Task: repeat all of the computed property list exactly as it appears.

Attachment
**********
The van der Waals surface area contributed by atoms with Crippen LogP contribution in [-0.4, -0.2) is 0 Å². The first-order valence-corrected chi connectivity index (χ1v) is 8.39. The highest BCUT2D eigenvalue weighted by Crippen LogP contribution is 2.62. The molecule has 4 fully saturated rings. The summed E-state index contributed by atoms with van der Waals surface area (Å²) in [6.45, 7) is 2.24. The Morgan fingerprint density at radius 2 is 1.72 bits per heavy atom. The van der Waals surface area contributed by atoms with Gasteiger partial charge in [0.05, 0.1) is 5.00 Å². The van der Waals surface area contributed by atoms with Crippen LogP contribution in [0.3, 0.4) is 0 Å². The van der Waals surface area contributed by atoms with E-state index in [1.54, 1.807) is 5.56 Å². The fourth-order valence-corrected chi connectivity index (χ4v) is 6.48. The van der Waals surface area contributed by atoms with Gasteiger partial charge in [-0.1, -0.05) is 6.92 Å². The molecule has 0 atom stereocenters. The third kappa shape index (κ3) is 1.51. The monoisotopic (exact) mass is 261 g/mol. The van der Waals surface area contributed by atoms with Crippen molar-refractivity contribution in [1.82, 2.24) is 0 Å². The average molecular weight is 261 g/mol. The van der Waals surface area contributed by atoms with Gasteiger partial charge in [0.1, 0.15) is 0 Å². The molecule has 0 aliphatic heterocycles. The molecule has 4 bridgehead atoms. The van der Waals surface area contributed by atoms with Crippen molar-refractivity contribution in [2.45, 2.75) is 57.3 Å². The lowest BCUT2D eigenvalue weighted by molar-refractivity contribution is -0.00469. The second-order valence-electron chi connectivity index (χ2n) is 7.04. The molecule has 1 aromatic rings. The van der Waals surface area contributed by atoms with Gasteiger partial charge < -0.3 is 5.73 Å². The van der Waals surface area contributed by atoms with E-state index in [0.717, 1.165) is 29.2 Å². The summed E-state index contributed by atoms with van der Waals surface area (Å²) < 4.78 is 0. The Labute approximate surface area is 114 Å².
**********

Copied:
The van der Waals surface area contributed by atoms with Crippen LogP contribution in [-0.4, -0.2) is 0 Å². The first-order valence-corrected chi connectivity index (χ1v) is 8.39. The highest BCUT2D eigenvalue weighted by Crippen LogP contribution is 2.62. The molecule has 4 fully saturated rings. The summed E-state index contributed by atoms with van der Waals surface area (Å²) in [6.45, 7) is 2.24. The Morgan fingerprint density at radius 2 is 1.72 bits per heavy atom. The van der Waals surface area contributed by atoms with Gasteiger partial charge in [0.05, 0.1) is 5.00 Å². The van der Waals surface area contributed by atoms with Crippen LogP contribution in [0.3, 0.4) is 0 Å². The van der Waals surface area contributed by atoms with E-state index in [1.54, 1.807) is 5.56 Å². The fourth-order valence-corrected chi connectivity index (χ4v) is 6.48. The van der Waals surface area contributed by atoms with Gasteiger partial charge in [-0.1, -0.05) is 6.92 Å². The molecule has 0 atom stereocenters. The third kappa shape index (κ3) is 1.51. The monoisotopic (exact) mass is 261 g/mol. The van der Waals surface area contributed by atoms with Crippen molar-refractivity contribution in [1.82, 2.24) is 0 Å². The average molecular weight is 261 g/mol. The van der Waals surface area contributed by atoms with Gasteiger partial charge in [0.1, 0.15) is 0 Å². The molecule has 0 aliphatic heterocycles. The molecule has 4 bridgehead atoms. The van der Waals surface area contributed by atoms with Crippen molar-refractivity contribution in [2.45, 2.75) is 57.3 Å². The lowest BCUT2D eigenvalue weighted by molar-refractivity contribution is -0.00469. The second-order valence-electron chi connectivity index (χ2n) is 7.04. The molecule has 1 aromatic rings. The van der Waals surface area contributed by atoms with Gasteiger partial charge < -0.3 is 5.73 Å². The van der Waals surface area contributed by atoms with E-state index in [0.717, 1.165) is 29.2 Å². The summed E-state index contributed by atoms with van der Waals surface area (Å²) < 4.78 is 0. The Labute approximate surface area is 114 Å².